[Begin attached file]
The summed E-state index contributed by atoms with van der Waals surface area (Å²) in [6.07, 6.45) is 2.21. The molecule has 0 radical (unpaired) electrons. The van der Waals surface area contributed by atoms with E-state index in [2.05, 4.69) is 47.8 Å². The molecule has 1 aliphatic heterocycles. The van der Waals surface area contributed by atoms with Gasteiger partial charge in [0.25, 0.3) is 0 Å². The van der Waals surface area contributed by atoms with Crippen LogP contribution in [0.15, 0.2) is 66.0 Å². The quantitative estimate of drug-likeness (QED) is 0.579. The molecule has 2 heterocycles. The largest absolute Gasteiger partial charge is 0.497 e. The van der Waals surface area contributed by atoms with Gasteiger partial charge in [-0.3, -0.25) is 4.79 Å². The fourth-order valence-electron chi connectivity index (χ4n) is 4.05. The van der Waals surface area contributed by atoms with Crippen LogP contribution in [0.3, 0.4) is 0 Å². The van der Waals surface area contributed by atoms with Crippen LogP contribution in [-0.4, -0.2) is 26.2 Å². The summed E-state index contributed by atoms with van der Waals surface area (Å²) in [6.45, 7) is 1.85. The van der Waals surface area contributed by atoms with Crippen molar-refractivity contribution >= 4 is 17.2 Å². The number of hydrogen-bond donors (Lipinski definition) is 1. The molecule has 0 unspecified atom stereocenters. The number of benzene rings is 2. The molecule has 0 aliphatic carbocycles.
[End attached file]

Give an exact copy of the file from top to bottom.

The summed E-state index contributed by atoms with van der Waals surface area (Å²) in [6.07, 6.45) is 2.21. The molecule has 0 radical (unpaired) electrons. The van der Waals surface area contributed by atoms with E-state index in [2.05, 4.69) is 47.8 Å². The molecule has 1 aliphatic heterocycles. The van der Waals surface area contributed by atoms with Gasteiger partial charge in [0.25, 0.3) is 0 Å². The van der Waals surface area contributed by atoms with Crippen LogP contribution in [0.15, 0.2) is 66.0 Å². The quantitative estimate of drug-likeness (QED) is 0.579. The molecule has 2 heterocycles. The largest absolute Gasteiger partial charge is 0.497 e. The van der Waals surface area contributed by atoms with Gasteiger partial charge in [-0.3, -0.25) is 4.79 Å². The fourth-order valence-electron chi connectivity index (χ4n) is 4.05. The van der Waals surface area contributed by atoms with Crippen LogP contribution in [0.3, 0.4) is 0 Å². The van der Waals surface area contributed by atoms with Crippen LogP contribution in [-0.4, -0.2) is 26.2 Å². The summed E-state index contributed by atoms with van der Waals surface area (Å²) in [6.45, 7) is 1.85. The van der Waals surface area contributed by atoms with Crippen molar-refractivity contribution >= 4 is 17.2 Å². The number of hydrogen-bond donors (Lipinski definition) is 1. The molecule has 0 unspecified atom stereocenters. The number of benzene rings is 2. The molecule has 0 aliphatic carbocycles.